The GBP/USD pair traded weaker on Friday, trying to recover from yesterday’s losses. So far, it looks like another negative day for Sterling.
UK retail sales disappoint
November retail sales in the United Kingdom were -0.4% compared to 0.3% predicted and 0.9% before. Excluding vehicle motor fuel sales, the core retail sales decreased 0.3% month-over-month vs. 0.3% projected and 0.7% prior.
On an annualized basis, UK retail sales fell 5.9% in November, compared to -5.6% predicted and -5.9% before, while core retail sales were down 5.9% in the same month, compared to -5.8% expected and -6.4% previously.
The volume of automotive gasoline sales decreased by 1.7% in November 2022, following a 3.2% increase in October, and was 8.7% below its February 2020 level.
In November 2022, non-food shop sales decreased by 0.6% and were 1.8% below February 2020 levels.
The amount of food store sales increased by 0.9% in November 2022, with businesses reporting anecdotal evidence that buyers stocked up early for the holidays.
ONS director of economic statistics Darren Morgan said that sales during Black Friday had failed “to provide their usual lift in this sector”.
“However, department stores and households good shops did report increased sales, with these retailers telling us a longer period of Black Friday discounting helped boost sales,” he said.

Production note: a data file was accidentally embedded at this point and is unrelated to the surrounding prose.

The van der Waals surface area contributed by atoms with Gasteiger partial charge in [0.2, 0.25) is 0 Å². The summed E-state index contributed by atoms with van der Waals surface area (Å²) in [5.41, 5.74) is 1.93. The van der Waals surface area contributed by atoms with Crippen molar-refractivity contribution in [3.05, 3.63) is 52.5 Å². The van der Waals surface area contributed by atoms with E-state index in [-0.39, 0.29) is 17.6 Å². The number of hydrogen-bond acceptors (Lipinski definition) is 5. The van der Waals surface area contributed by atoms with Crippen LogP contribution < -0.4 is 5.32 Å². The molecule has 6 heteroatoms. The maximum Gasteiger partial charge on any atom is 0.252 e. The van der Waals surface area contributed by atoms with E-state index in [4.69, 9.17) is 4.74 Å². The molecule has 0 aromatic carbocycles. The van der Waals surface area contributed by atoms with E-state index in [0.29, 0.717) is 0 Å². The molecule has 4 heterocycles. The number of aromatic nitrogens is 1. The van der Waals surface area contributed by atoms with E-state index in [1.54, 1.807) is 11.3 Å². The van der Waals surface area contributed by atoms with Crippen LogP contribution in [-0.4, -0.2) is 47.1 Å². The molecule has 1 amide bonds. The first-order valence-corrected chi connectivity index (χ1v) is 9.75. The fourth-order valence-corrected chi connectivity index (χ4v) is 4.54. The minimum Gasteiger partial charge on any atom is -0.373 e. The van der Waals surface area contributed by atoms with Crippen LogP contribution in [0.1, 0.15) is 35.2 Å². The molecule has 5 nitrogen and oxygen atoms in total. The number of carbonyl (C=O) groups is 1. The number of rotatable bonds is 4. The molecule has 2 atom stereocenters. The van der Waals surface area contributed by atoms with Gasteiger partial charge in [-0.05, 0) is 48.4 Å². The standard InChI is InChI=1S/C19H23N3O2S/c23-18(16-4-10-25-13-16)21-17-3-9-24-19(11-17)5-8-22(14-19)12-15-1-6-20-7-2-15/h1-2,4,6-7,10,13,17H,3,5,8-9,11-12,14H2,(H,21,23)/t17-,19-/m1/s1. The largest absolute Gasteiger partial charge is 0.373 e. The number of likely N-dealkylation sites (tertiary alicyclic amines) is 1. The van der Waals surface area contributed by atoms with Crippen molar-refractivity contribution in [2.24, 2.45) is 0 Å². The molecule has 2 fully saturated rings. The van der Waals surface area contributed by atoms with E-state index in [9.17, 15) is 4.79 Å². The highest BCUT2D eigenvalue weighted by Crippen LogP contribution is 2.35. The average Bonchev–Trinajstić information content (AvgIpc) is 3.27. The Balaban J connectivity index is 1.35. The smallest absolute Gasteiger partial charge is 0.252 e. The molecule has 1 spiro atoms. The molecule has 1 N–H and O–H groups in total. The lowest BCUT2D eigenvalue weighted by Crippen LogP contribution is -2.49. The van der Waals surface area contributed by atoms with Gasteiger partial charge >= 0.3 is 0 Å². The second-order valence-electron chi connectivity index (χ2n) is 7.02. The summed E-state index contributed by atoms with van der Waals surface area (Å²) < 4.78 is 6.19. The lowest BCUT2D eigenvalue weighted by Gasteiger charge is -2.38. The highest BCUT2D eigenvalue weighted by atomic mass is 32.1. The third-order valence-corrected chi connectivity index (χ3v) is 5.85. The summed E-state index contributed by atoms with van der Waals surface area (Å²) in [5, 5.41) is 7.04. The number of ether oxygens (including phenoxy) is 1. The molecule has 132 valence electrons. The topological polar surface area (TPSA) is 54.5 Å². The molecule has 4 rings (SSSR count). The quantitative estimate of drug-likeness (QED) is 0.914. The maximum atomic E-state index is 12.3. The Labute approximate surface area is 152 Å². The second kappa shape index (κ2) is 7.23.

Furthermore, the seasonally adjusted S&P Global/CIPS UK Manufacturing Purchasing Managers’ Index (PMI) decreased to 44.7 in December compared to the projected 46.3 and the final reading of 46.5 in November.
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The Preliminary UK Services Business Activity Index for December was 50.00, compared to November’s final reading of 48.8 and the expected reading of 48.5.
Chris Williamson, Chief Business Economist at S&P Global, commented on the survey
“The December data add to the likelihood that the UK is in recession, with the PMI indicating a 0.3% GDP contraction in the fourth quarter after the 0.2% decline seen in the three months to September.”
BoE hiked rates again
In a decision that was largely anticipated by experts, the Bank of England raised interest rates to 3.50%, a 50bps rise to the highest level since the financial crisis. Two members (Sylvana Tenreyro and Swati Dhingra) voted for no change, but Catherine Mann voted for an increase of 75bps.
The BoE stated that more rate rises might be necessary to reach its 2% inflation target. They said, “if the prognosis indicated more persistent inflationary pressures, it would respond aggressively as required.”
The price is now falling toward the 200-day moving average (near 1.21), while the massive rising wedge pattern (a bearish reversal formation) could still become valid, implying another leg lower for the Pound.